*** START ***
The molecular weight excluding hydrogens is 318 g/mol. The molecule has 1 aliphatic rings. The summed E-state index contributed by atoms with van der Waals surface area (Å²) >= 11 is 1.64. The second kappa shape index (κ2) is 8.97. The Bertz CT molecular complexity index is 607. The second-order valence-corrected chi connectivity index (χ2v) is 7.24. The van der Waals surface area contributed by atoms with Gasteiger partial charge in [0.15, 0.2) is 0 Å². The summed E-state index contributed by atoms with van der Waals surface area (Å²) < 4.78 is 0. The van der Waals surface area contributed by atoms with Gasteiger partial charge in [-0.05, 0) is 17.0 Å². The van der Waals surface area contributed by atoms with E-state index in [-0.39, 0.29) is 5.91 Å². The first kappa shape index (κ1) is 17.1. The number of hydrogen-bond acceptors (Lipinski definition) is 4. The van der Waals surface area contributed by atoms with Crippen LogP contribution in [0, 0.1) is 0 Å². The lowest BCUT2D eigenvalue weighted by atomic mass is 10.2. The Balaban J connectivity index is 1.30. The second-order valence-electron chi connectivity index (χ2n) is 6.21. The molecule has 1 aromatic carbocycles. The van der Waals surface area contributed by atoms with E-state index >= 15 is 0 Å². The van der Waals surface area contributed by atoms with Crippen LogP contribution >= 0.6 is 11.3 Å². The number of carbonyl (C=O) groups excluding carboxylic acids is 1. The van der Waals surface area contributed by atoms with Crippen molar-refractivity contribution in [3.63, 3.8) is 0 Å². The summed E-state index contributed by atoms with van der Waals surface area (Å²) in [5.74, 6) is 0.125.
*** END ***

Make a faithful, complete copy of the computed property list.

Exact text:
The molecular weight excluding hydrogens is 318 g/mol. The molecule has 1 aliphatic rings. The summed E-state index contributed by atoms with van der Waals surface area (Å²) >= 11 is 1.64. The second kappa shape index (κ2) is 8.97. The Bertz CT molecular complexity index is 607. The second-order valence-corrected chi connectivity index (χ2v) is 7.24. The van der Waals surface area contributed by atoms with Gasteiger partial charge in [0.15, 0.2) is 0 Å². The summed E-state index contributed by atoms with van der Waals surface area (Å²) < 4.78 is 0. The van der Waals surface area contributed by atoms with Gasteiger partial charge in [-0.05, 0) is 17.0 Å². The van der Waals surface area contributed by atoms with E-state index in [-0.39, 0.29) is 5.91 Å². The first kappa shape index (κ1) is 17.1. The number of hydrogen-bond acceptors (Lipinski definition) is 4. The van der Waals surface area contributed by atoms with Crippen LogP contribution in [0, 0.1) is 0 Å². The lowest BCUT2D eigenvalue weighted by atomic mass is 10.2. The Balaban J connectivity index is 1.30. The second-order valence-electron chi connectivity index (χ2n) is 6.21. The molecule has 1 aromatic carbocycles. The van der Waals surface area contributed by atoms with E-state index >= 15 is 0 Å². The van der Waals surface area contributed by atoms with Crippen LogP contribution >= 0.6 is 11.3 Å². The number of carbonyl (C=O) groups excluding carboxylic acids is 1. The van der Waals surface area contributed by atoms with Crippen molar-refractivity contribution in [3.63, 3.8) is 0 Å². The summed E-state index contributed by atoms with van der Waals surface area (Å²) in [5.74, 6) is 0.125.